When it was almost done I had to head back to uni for my final year so ripped it all apart, bundled it in the car and took it to my folks place to live in their garage. On the way back to my rented flat I visited Deeside breakers and found a fairing complete with brackets! In my student flat I spent ages repairing the cracks and painting it up and my dad took the aftermarket smoked screen to work and had the boffins there clean up the melted and paint ridden surface. They did an ok job and I eventually finished it up by polishing when I was home for the hols, it looked fine and was an OEM fairing which was impossible to find even back then.

Over the years I added a few NOS parts as I bought a few expensive-but-necessary parts from Honda like the special bolt for the tool/oil compartment in front of the fuel tank and other small parts, but eventually found David Silver who supplied all sorts of goodies like new forks (£25 each) and shocks (10quid a side!). I also bought new wheels from them and should have bought a NOS seat, but I had already recovered the one it had and cash was short. I also found a NOS front mudguard but it was red, no black ones ever came up at Silvers back then, and I prepped and then painted it with plastic undercoat and the same Holts paint as the tank and it was great, didn’t chip at all. phew!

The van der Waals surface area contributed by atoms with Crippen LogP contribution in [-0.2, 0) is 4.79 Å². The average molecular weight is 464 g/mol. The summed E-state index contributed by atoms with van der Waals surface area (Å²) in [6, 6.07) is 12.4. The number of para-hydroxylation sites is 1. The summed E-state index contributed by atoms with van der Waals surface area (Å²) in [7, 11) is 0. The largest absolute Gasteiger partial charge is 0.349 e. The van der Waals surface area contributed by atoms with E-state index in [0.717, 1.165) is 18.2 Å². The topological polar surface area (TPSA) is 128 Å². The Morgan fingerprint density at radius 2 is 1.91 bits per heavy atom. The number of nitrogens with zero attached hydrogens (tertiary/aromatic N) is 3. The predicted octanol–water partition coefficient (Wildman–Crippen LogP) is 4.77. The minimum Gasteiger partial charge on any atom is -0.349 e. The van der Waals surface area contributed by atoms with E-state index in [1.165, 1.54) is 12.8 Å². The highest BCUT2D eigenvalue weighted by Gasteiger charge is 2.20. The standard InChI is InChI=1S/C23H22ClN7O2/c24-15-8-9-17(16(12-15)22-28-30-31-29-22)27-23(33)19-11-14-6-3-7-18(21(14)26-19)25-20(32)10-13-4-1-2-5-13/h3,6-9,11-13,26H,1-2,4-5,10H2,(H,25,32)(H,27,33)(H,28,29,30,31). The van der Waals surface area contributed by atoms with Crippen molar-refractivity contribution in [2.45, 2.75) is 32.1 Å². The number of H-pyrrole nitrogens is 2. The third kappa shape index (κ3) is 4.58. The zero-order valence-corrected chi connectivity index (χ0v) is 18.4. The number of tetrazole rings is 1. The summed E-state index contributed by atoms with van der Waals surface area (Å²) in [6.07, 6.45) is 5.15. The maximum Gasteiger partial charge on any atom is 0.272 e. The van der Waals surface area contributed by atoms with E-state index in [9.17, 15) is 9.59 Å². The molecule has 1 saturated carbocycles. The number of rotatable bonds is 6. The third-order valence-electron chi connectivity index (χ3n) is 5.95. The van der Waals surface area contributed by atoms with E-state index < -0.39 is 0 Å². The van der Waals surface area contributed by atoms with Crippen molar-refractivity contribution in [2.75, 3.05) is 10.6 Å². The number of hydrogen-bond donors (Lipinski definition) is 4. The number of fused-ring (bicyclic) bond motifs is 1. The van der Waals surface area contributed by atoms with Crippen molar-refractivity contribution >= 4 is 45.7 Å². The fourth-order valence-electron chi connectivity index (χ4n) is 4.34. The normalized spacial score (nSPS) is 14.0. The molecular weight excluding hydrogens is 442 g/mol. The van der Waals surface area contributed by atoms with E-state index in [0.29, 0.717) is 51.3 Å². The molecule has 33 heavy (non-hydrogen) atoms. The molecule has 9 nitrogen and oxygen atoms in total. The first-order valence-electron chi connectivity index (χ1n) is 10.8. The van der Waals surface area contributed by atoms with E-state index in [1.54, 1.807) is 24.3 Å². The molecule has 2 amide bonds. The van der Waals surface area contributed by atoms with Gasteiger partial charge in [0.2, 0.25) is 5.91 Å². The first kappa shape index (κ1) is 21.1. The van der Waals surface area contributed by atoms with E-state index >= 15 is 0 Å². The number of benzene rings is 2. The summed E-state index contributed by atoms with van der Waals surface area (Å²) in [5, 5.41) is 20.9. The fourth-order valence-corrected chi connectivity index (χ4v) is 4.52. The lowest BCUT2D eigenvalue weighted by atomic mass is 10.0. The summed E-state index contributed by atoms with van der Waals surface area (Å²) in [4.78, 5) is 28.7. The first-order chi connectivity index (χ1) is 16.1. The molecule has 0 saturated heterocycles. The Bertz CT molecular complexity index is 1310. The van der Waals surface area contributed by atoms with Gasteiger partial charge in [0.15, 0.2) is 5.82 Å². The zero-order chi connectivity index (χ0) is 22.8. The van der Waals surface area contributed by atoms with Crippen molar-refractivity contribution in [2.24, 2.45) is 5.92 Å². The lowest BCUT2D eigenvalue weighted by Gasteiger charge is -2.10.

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UPDATE! Fast forward to November 2014 and I get an email from a chap who’s found this site when he typed the registration number of the bike he’d just bought into Google. Yep you guessed it, he had found JPH 148V.


A bit of ‘net sleuthing and I found the ebay ad and the pics. It seems he bought it from the guy I sold it to, even tho the ad said the company had got it in a trade on 6months prior. All good I guess, as there are a billion white lies told on ebay daily.


Below I’ve reproduced the ebay ad:

From the photos it appears not to have been used much at all. I sold it at 28970.0 miles and it now shows 28972.9. The tyres are still the same 25+ year old set and the tax disk holder still has the paper insert that they were sold with, not a tax disk, and even the key still has the blue keychain.


While it looks to have not had much love during the years and it does appear to have been left to gather dust, it has to be said that it’s obviously not been mistreated as the paintwork still shines, not bad for a spray job from a can and a lot of polishing! Sadly, it’s said the wheels are rusty which is a shame, they were new. The Gibson Allspeed pipe looks mottled too and that black chrome finish is hard to redo.


The buyer intends to show it which is cool. There were a lot of new or NOS or very rare things on this bike, it even has an original ‘oil fill info’ cardboard label on the oil tank... assuming its still there under the cover!


Hopefully in the future the new owner will send some pics of the bike at a show.